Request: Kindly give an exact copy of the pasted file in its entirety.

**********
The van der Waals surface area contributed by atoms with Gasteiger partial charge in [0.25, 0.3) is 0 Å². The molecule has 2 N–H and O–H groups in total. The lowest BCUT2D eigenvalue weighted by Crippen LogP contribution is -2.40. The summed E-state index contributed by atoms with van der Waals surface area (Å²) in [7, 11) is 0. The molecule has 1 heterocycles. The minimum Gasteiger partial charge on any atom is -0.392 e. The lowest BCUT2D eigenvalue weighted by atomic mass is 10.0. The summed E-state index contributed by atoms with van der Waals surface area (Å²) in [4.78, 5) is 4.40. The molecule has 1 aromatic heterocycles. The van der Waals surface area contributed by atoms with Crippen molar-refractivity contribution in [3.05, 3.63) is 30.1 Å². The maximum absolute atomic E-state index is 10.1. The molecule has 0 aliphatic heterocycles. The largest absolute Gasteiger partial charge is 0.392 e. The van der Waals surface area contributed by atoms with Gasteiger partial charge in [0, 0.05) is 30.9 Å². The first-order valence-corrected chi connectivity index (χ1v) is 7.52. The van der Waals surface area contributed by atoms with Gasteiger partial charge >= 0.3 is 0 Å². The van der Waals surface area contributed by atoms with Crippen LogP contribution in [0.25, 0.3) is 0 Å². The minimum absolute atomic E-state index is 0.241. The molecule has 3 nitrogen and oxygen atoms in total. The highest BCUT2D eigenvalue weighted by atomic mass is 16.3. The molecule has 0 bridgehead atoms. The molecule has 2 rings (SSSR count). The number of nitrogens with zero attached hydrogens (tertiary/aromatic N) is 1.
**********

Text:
The van der Waals surface area contributed by atoms with Gasteiger partial charge in [0.25, 0.3) is 0 Å². The molecule has 2 N–H and O–H groups in total. The lowest BCUT2D eigenvalue weighted by Crippen LogP contribution is -2.40. The summed E-state index contributed by atoms with van der Waals surface area (Å²) in [7, 11) is 0. The molecule has 1 heterocycles. The minimum Gasteiger partial charge on any atom is -0.392 e. The lowest BCUT2D eigenvalue weighted by atomic mass is 10.0. The summed E-state index contributed by atoms with van der Waals surface area (Å²) in [4.78, 5) is 4.40. The molecule has 1 aromatic heterocycles. The van der Waals surface area contributed by atoms with Crippen molar-refractivity contribution in [3.05, 3.63) is 30.1 Å². The maximum absolute atomic E-state index is 10.1. The molecule has 0 aliphatic heterocycles. The largest absolute Gasteiger partial charge is 0.392 e. The van der Waals surface area contributed by atoms with Gasteiger partial charge in [0, 0.05) is 30.9 Å². The first-order valence-corrected chi connectivity index (χ1v) is 7.52. The van der Waals surface area contributed by atoms with Gasteiger partial charge >= 0.3 is 0 Å². The van der Waals surface area contributed by atoms with Crippen LogP contribution in [0.25, 0.3) is 0 Å². The minimum absolute atomic E-state index is 0.241. The molecule has 3 nitrogen and oxygen atoms in total. The highest BCUT2D eigenvalue weighted by atomic mass is 16.3. The molecule has 0 bridgehead atoms. The molecule has 2 rings (SSSR count). The number of nitrogens with zero attached hydrogens (tertiary/aromatic N) is 1.